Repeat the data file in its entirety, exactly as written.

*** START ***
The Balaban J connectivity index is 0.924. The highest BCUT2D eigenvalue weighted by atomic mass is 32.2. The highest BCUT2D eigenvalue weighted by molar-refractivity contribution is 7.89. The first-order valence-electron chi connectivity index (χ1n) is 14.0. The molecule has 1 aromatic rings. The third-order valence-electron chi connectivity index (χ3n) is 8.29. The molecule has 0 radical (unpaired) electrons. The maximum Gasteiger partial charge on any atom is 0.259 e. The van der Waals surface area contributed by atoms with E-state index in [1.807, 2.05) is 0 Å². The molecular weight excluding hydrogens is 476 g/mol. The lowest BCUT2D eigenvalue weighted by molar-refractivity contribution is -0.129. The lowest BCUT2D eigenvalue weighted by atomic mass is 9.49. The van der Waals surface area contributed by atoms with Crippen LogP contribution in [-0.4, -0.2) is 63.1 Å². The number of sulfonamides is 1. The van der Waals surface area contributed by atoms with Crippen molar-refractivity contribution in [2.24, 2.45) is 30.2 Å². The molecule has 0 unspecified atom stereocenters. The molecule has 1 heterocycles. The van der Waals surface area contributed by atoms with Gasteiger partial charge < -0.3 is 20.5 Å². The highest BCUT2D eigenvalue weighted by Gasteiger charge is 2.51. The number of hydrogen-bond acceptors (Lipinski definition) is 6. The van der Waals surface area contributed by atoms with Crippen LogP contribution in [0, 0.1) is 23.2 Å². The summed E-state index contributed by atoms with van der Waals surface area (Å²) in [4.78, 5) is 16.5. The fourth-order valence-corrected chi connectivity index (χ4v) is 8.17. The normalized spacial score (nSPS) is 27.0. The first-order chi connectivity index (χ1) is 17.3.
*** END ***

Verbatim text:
The Balaban J connectivity index is 0.924. The highest BCUT2D eigenvalue weighted by atomic mass is 32.2. The highest BCUT2D eigenvalue weighted by molar-refractivity contribution is 7.89. The first-order valence-electron chi connectivity index (χ1n) is 14.0. The molecule has 1 aromatic rings. The third-order valence-electron chi connectivity index (χ3n) is 8.29. The molecule has 0 radical (unpaired) electrons. The maximum Gasteiger partial charge on any atom is 0.259 e. The van der Waals surface area contributed by atoms with E-state index in [1.807, 2.05) is 0 Å². The molecular weight excluding hydrogens is 476 g/mol. The lowest BCUT2D eigenvalue weighted by molar-refractivity contribution is -0.129. The lowest BCUT2D eigenvalue weighted by atomic mass is 9.49. The van der Waals surface area contributed by atoms with Crippen LogP contribution in [-0.4, -0.2) is 63.1 Å². The number of sulfonamides is 1. The van der Waals surface area contributed by atoms with Crippen molar-refractivity contribution in [2.24, 2.45) is 30.2 Å². The molecule has 0 unspecified atom stereocenters. The molecule has 1 heterocycles. The van der Waals surface area contributed by atoms with Gasteiger partial charge < -0.3 is 20.5 Å². The highest BCUT2D eigenvalue weighted by Gasteiger charge is 2.51. The number of hydrogen-bond acceptors (Lipinski definition) is 6. The van der Waals surface area contributed by atoms with Crippen LogP contribution in [0, 0.1) is 23.2 Å². The summed E-state index contributed by atoms with van der Waals surface area (Å²) in [4.78, 5) is 16.5. The fourth-order valence-corrected chi connectivity index (χ4v) is 8.17. The normalized spacial score (nSPS) is 27.0. The first-order chi connectivity index (χ1) is 17.3.